Commentary: Does Chris Christie’s Weight Really Matter?

Is the national debate about Christie's weight fair? Shouldn't we be focused on his politics instead?

Political pundits are already speculating about who will run for office in 2016. And while Hillary Clinton is an obvious choice for the Democrats, all eyes have been on New Jersey Republican Governor Chris Christie.

And much of that talk has been less about his politics and more about his weight.

Earlier this month, former White House doctor Connie Mariano told CNN that she thought that Christie was too fat and “worried about this man dying in office.” As soon as those words left her mouth, she and Christie found themselves in an unwanted national debate.

While Christie, 50, went on The David Letterman Show snacking on a donut as a means of responding to Mariano’s comments, many health experts sided with Mariano. reported:

Howard Kurtz noted that “Christie is grossly overweight, and his health would be a legitimate issue if he runs for president in 2016.” Marc Ambinder, a recipient of bariatric surgery, pointed out that Christie has legitimized questions about the relationship between his weight and his (literal) fitness for the presidency: ”Christie himself has acknowledged that his weight raises the probability that he will acquire debilitating medical conditions, and has thus admitted to the public square a fact about his body that requires communal judgment.”

But let’s keep it real: Should Christie’s weight even be a topic of conversation? And does it further stigmatize obese and overweight Americans?

I’ll admit this is a tricky one, because on one hand the health of our elected leader is very important. The stress of being the president of the United States is extremely high, and it makes sense that in order to adjust to the strenuous lifestyle of being the leader of the Free World takes good health.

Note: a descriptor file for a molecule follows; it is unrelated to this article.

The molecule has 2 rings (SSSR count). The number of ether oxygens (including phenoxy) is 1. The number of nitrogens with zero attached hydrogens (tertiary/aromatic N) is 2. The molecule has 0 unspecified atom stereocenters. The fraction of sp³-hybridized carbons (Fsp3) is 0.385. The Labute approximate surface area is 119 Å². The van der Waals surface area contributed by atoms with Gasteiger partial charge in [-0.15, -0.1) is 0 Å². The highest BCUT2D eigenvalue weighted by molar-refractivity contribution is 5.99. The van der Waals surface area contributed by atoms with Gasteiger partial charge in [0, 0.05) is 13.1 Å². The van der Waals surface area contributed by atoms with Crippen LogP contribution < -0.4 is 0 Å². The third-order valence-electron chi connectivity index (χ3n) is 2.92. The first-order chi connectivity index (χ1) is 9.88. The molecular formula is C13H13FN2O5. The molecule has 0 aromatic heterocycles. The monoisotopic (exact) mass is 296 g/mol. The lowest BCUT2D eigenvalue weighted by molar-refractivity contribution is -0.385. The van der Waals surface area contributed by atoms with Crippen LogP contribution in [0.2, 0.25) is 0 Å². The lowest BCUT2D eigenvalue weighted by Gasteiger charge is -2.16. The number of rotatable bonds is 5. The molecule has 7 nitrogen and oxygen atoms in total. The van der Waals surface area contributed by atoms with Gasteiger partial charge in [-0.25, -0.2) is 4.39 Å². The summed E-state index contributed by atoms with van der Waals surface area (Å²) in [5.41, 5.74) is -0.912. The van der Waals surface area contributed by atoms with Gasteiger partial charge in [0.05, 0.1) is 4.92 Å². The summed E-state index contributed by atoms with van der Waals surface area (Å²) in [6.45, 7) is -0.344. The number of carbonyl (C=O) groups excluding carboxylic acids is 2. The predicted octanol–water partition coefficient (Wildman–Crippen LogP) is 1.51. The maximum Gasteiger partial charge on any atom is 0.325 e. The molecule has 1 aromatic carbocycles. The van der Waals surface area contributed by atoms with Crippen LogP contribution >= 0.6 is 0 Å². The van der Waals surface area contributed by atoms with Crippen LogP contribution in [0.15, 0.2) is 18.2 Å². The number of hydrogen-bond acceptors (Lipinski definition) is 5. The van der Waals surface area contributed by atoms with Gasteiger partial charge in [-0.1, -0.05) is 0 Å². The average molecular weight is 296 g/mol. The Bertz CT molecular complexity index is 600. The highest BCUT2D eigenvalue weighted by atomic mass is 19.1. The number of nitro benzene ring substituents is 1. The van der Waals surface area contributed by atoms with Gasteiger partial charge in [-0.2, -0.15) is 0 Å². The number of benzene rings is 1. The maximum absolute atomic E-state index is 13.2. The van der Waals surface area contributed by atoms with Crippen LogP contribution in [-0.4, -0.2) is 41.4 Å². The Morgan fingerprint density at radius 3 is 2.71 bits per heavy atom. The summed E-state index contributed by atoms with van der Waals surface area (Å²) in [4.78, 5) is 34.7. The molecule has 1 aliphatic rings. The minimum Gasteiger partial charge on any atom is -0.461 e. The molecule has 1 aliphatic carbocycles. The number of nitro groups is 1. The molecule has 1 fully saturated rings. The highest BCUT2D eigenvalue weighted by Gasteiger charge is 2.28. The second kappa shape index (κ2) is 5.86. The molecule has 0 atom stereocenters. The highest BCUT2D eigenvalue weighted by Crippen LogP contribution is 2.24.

Granted, Christie wouldn’t be the first politician whose health has come under fire. He isn’t the first one whose health has been scrutinized. President Obama’s on-again, off-again nicotine addiction has been in the media spotlight over the years. President Bill Clinton had a battle with the bulge in the '90s. And most recently Hillary Clinton's recent health issues with blood clots and concussions have garnered some concern about her ability to lead.

But here’s the deal: There isn’t any data out there that validates our concerns. 

Gary Foster, director of the Center for Obesity Research and Education at Temple University, recently told the Chicago Tribune, “It's about a perception that somehow obese people are viewed as weak-willed or undisciplined. We've got to get past this as a society.”

I agree with Foster. What message are we sending: If you want to be in politics, only the thin and healthy need apply?

Really, we should be less concerned with a politician’s body mass index and more cognizant of a politician’s values and how their leadership would impact us as a nation. In Black America, we have high unemployment, health disparities and the future of the Affordable Care Act, the war on women’s bodies, not to mention an HIV/AIDS epidemic to think about. We need to be looking at where Christie stands on these issues, not what he is putting in his mouth. 

Let’s not allow ourselves to get caught up in this silly debate and lose sight of what’s really at stake for us. 

The opinions expressed here do not necessarily reflect those of BET Networks.
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(Photo:  D Dipasupil/Getty Images for Extra)

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